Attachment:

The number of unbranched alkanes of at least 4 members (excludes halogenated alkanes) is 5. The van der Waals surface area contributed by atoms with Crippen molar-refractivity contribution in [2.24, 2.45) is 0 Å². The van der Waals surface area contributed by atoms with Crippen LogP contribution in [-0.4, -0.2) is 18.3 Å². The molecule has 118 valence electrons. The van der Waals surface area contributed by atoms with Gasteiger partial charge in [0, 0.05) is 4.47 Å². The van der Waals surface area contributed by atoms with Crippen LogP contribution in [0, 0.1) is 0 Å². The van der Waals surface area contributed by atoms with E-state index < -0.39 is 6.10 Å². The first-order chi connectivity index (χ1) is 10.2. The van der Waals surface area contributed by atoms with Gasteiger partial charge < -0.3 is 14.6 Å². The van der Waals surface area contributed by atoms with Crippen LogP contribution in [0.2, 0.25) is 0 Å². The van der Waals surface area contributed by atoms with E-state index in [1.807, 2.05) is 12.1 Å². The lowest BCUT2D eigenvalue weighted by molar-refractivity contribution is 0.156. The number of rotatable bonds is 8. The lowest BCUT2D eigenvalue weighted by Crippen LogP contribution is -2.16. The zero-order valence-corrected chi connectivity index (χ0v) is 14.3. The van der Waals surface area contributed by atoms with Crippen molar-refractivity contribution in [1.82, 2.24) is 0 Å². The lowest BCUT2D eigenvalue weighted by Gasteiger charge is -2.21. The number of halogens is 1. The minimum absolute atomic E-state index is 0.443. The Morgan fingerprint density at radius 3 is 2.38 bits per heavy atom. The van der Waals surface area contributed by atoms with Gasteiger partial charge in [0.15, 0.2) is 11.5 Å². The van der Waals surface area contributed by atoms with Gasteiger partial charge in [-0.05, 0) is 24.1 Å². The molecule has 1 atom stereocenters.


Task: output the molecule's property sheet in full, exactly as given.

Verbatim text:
The number of unbranched alkanes of at least 4 members (excludes halogenated alkanes) is 5. The van der Waals surface area contributed by atoms with Crippen molar-refractivity contribution in [2.24, 2.45) is 0 Å². The van der Waals surface area contributed by atoms with Crippen LogP contribution in [-0.4, -0.2) is 18.3 Å². The molecule has 118 valence electrons. The van der Waals surface area contributed by atoms with Gasteiger partial charge in [0, 0.05) is 4.47 Å². The van der Waals surface area contributed by atoms with Crippen LogP contribution in [0, 0.1) is 0 Å². The van der Waals surface area contributed by atoms with E-state index < -0.39 is 6.10 Å². The first-order chi connectivity index (χ1) is 10.2. The van der Waals surface area contributed by atoms with Gasteiger partial charge < -0.3 is 14.6 Å². The van der Waals surface area contributed by atoms with Crippen LogP contribution in [0.2, 0.25) is 0 Å². The van der Waals surface area contributed by atoms with E-state index in [1.807, 2.05) is 12.1 Å². The lowest BCUT2D eigenvalue weighted by molar-refractivity contribution is 0.156. The number of rotatable bonds is 8. The lowest BCUT2D eigenvalue weighted by Crippen LogP contribution is -2.16. The zero-order valence-corrected chi connectivity index (χ0v) is 14.3. The van der Waals surface area contributed by atoms with Crippen molar-refractivity contribution in [1.82, 2.24) is 0 Å². The lowest BCUT2D eigenvalue weighted by Gasteiger charge is -2.21. The number of halogens is 1. The minimum absolute atomic E-state index is 0.443. The Morgan fingerprint density at radius 3 is 2.38 bits per heavy atom. The van der Waals surface area contributed by atoms with Gasteiger partial charge in [0.15, 0.2) is 11.5 Å². The van der Waals surface area contributed by atoms with Gasteiger partial charge in [-0.05, 0) is 24.1 Å². The molecule has 1 atom stereocenters.